Yolo-Solano AQMD’s Air Toxics Hot Spots Program requires certain facilities with the potential to emit certain amounts of toxic air pollutants to submit emissions inventories to the District and, in some cases, pursue risk reduction strategies.
The program is aimed at providing the public with information about potential health impacts from toxic air pollutants routinely emitted by facilities.
The Office of Environmental Health Hazard Assessment (OEHHA) revised the Air Toxics Hot Spots Program Guidance Manual for the Preparation of Risk Assessments on March 6, 2015. The net result is that the calculated risk estimates for many sources have increased.
As a result of the change to the methodology, the District will be re-evaluating all facilities subject to the Hot Spots program. The District held a public workshop on November 10, 2015 to discuss these changes. The District is sending out invoices to affected facilities, and will be collecting information necessary to calculate the prioritization scores for each facility. If your facility is determined to be ‘low priority’ or ‘low risk’, there will be no additional invoices in future years.
State law requires districts to produce annual reports detailing local Air Toxics Hot Spots Program activities and facility listings.
The Air Toxics “Hot Spots’ Program was enacted by state law (AB 2588) in 1987. The purpose of the law is to provide the public with information about the routine emissions and potential health impacts of toxic pollutants released to the air by facilities.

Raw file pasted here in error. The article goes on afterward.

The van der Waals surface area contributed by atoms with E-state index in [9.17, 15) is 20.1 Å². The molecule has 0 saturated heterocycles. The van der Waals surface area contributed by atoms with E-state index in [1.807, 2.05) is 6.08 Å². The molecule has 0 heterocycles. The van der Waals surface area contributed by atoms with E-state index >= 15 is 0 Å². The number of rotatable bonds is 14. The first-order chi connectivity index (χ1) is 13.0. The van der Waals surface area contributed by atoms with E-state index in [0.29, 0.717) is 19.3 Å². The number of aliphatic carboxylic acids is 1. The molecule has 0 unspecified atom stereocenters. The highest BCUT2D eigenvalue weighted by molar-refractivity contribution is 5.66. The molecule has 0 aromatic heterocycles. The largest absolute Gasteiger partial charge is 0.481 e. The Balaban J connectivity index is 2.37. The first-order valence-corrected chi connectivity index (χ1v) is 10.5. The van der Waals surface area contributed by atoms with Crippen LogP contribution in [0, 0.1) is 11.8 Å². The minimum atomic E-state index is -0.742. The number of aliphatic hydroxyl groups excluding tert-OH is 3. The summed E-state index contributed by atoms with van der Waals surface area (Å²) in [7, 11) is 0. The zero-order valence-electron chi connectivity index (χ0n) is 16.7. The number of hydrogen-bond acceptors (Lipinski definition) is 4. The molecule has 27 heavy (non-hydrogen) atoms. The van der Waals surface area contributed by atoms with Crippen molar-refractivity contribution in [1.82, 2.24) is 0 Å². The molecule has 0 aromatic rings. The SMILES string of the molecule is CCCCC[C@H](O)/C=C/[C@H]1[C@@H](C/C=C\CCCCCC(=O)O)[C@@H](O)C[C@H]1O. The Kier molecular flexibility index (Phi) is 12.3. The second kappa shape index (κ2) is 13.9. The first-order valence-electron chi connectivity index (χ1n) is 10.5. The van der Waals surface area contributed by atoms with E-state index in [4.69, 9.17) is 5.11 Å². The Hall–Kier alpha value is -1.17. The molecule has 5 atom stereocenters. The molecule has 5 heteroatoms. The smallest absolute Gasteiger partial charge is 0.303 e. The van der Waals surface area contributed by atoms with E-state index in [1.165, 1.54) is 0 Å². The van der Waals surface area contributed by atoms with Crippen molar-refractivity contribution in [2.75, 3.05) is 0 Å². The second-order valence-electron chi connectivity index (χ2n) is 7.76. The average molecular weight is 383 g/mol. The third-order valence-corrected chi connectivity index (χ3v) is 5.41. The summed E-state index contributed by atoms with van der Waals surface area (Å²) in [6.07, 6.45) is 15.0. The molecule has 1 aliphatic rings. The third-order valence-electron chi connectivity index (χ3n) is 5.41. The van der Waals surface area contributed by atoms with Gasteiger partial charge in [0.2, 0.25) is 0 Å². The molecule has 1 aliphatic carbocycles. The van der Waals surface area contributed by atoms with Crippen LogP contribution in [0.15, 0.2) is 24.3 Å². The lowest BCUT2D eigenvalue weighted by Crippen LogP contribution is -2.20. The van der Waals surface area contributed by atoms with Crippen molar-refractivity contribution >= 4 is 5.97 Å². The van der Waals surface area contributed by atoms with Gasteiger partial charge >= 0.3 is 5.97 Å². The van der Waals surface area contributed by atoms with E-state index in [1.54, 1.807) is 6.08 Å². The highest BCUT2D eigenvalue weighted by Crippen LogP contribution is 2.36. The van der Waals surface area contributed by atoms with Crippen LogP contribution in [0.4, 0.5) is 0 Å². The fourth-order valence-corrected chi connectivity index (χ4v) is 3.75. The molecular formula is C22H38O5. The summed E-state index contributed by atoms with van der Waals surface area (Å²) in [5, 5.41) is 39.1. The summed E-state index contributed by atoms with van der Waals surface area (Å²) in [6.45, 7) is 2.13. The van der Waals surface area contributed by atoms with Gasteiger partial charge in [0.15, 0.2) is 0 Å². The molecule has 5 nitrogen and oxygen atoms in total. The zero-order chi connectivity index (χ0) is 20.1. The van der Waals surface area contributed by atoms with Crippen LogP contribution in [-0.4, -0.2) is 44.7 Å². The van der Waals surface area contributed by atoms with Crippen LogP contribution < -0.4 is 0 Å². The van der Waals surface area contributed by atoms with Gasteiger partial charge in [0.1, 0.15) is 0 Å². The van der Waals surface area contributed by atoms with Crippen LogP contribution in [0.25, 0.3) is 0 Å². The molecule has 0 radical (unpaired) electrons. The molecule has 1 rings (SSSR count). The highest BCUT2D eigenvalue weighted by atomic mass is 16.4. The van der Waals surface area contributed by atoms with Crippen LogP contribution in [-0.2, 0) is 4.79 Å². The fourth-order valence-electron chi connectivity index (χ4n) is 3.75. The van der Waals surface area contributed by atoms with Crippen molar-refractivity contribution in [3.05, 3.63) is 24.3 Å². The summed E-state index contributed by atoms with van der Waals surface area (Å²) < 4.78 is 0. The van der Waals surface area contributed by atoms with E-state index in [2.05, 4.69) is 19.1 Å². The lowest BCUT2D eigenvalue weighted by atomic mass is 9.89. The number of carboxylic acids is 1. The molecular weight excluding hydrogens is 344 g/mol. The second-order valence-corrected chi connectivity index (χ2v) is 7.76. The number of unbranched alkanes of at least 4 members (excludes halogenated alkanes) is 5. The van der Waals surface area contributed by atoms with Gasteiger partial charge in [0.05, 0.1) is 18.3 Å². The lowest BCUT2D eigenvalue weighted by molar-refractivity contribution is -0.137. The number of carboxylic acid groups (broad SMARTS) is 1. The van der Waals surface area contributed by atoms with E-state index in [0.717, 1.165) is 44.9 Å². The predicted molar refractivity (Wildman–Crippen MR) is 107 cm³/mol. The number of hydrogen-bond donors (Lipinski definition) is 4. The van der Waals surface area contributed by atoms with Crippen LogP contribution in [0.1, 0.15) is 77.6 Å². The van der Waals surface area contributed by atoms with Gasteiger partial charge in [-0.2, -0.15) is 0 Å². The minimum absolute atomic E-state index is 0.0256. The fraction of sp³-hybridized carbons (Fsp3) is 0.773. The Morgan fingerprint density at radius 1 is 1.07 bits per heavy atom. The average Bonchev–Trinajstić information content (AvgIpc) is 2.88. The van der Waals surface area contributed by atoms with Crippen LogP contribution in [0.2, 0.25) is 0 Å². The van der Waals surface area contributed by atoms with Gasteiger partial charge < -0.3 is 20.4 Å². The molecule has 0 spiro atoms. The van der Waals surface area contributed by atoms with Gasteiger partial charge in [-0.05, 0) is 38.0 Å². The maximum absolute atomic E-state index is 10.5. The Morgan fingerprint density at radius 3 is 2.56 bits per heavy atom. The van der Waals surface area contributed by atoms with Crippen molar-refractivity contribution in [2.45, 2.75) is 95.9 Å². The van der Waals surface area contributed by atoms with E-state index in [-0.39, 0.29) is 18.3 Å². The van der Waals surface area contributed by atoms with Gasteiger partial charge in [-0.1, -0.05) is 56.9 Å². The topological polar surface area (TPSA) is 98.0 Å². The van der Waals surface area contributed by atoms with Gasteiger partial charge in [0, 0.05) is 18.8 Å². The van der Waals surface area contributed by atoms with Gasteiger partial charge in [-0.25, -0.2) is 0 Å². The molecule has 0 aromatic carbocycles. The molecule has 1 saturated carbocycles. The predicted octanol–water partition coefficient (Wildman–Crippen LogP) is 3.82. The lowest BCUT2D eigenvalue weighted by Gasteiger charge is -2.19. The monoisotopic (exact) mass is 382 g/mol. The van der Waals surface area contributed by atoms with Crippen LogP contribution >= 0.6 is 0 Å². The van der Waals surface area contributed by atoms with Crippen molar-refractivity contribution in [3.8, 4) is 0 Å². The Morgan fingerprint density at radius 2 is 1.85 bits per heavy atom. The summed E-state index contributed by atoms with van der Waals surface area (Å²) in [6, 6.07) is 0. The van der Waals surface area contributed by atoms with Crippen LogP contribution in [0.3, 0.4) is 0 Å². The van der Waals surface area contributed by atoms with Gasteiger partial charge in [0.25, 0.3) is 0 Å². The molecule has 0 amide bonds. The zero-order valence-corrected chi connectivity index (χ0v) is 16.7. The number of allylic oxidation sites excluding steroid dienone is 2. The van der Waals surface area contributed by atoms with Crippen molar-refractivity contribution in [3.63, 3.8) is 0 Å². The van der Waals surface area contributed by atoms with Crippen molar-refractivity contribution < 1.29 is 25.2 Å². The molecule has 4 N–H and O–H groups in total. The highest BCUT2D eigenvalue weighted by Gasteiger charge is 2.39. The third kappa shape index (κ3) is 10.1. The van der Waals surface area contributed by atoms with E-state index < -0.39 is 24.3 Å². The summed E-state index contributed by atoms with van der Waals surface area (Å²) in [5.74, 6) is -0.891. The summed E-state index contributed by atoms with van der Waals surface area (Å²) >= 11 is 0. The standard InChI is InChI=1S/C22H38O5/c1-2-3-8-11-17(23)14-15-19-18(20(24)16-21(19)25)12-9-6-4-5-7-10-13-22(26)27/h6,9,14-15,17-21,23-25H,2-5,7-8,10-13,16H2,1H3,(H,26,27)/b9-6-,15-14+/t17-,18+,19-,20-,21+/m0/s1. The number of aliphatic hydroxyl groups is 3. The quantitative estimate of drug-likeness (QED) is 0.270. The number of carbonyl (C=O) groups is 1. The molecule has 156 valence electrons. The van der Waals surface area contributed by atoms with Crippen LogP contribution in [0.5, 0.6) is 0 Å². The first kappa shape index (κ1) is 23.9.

Certain facilities are subject to the program, and are required to submit a toxic emissions inventory. With that data, the District calculates a prioritization score for each facility. Depending on the prioritization score, some facilities are required to perform a health risk assessment.
Who is Subject to the Program?
State law defines the criteria which makes a facility subject to the program, including the following main categories of facilities:
- Facilities with actual (criteria pollutant) emissions over 10 tons per year
- Retail gas stations
- Auto body shops
- Facilities with diesel engines that operate more than 20 hours (from all engines combined) per year
- Crop preparation services, if certain fumigants are used
For a full list of categories, and to determine whether your facility is identified as being subject to the program, see the District’s annual report above.